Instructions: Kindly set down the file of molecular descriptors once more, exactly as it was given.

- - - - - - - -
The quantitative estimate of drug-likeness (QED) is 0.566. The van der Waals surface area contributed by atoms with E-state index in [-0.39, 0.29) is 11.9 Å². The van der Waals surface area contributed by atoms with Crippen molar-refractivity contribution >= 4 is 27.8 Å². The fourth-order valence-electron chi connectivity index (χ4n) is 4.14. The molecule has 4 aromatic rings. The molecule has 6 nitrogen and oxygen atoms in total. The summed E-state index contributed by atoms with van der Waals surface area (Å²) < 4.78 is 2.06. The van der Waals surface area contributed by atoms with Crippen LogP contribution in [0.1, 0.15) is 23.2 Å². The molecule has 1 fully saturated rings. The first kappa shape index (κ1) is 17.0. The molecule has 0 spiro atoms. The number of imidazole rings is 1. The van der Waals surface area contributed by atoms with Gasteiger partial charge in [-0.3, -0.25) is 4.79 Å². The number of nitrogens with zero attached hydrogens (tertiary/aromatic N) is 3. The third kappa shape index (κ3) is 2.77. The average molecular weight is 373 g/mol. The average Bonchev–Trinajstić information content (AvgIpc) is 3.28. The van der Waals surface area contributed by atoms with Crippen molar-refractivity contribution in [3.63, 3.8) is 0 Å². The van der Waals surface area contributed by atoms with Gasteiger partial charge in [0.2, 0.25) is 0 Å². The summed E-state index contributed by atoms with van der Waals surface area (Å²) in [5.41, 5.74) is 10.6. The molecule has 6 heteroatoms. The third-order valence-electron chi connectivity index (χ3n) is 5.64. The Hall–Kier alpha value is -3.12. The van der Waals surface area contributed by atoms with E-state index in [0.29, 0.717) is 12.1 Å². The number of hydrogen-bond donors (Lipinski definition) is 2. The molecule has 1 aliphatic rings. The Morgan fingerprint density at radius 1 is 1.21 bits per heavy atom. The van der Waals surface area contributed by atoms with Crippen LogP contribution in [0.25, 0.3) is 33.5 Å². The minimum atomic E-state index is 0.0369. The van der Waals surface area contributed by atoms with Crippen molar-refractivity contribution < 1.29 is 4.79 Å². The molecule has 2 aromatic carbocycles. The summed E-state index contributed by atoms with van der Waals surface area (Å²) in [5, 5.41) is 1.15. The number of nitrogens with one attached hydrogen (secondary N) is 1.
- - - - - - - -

The quantitative estimate of drug-likeness (QED) is 0.566. The van der Waals surface area contributed by atoms with E-state index in [-0.39, 0.29) is 11.9 Å². The van der Waals surface area contributed by atoms with Crippen molar-refractivity contribution >= 4 is 27.8 Å². The fourth-order valence-electron chi connectivity index (χ4n) is 4.14. The molecule has 4 aromatic rings. The molecule has 6 nitrogen and oxygen atoms in total. The summed E-state index contributed by atoms with van der Waals surface area (Å²) < 4.78 is 2.06. The van der Waals surface area contributed by atoms with Crippen LogP contribution in [0.1, 0.15) is 23.2 Å². The molecule has 1 fully saturated rings. The first kappa shape index (κ1) is 17.0. The molecule has 0 spiro atoms. The number of imidazole rings is 1. The van der Waals surface area contributed by atoms with Gasteiger partial charge in [-0.3, -0.25) is 4.79 Å². The number of nitrogens with zero attached hydrogens (tertiary/aromatic N) is 3. The third kappa shape index (κ3) is 2.77. The average molecular weight is 373 g/mol. The average Bonchev–Trinajstić information content (AvgIpc) is 3.28. The van der Waals surface area contributed by atoms with Crippen molar-refractivity contribution in [3.63, 3.8) is 0 Å². The van der Waals surface area contributed by atoms with Gasteiger partial charge in [0.2, 0.25) is 0 Å². The summed E-state index contributed by atoms with van der Waals surface area (Å²) in [5.41, 5.74) is 10.6. The molecule has 6 heteroatoms. The third-order valence-electron chi connectivity index (χ3n) is 5.64. The Hall–Kier alpha value is -3.12. The van der Waals surface area contributed by atoms with E-state index in [0.29, 0.717) is 12.1 Å². The number of hydrogen-bond donors (Lipinski definition) is 2. The molecule has 1 aliphatic rings. The Morgan fingerprint density at radius 1 is 1.21 bits per heavy atom. The van der Waals surface area contributed by atoms with Crippen LogP contribution in [0.25, 0.3) is 33.5 Å². The minimum atomic E-state index is 0.0369. The van der Waals surface area contributed by atoms with Crippen molar-refractivity contribution < 1.29 is 4.79 Å². The molecule has 2 aromatic carbocycles. The summed E-state index contributed by atoms with van der Waals surface area (Å²) in [5, 5.41) is 1.15. The number of nitrogens with one attached hydrogen (secondary N) is 1.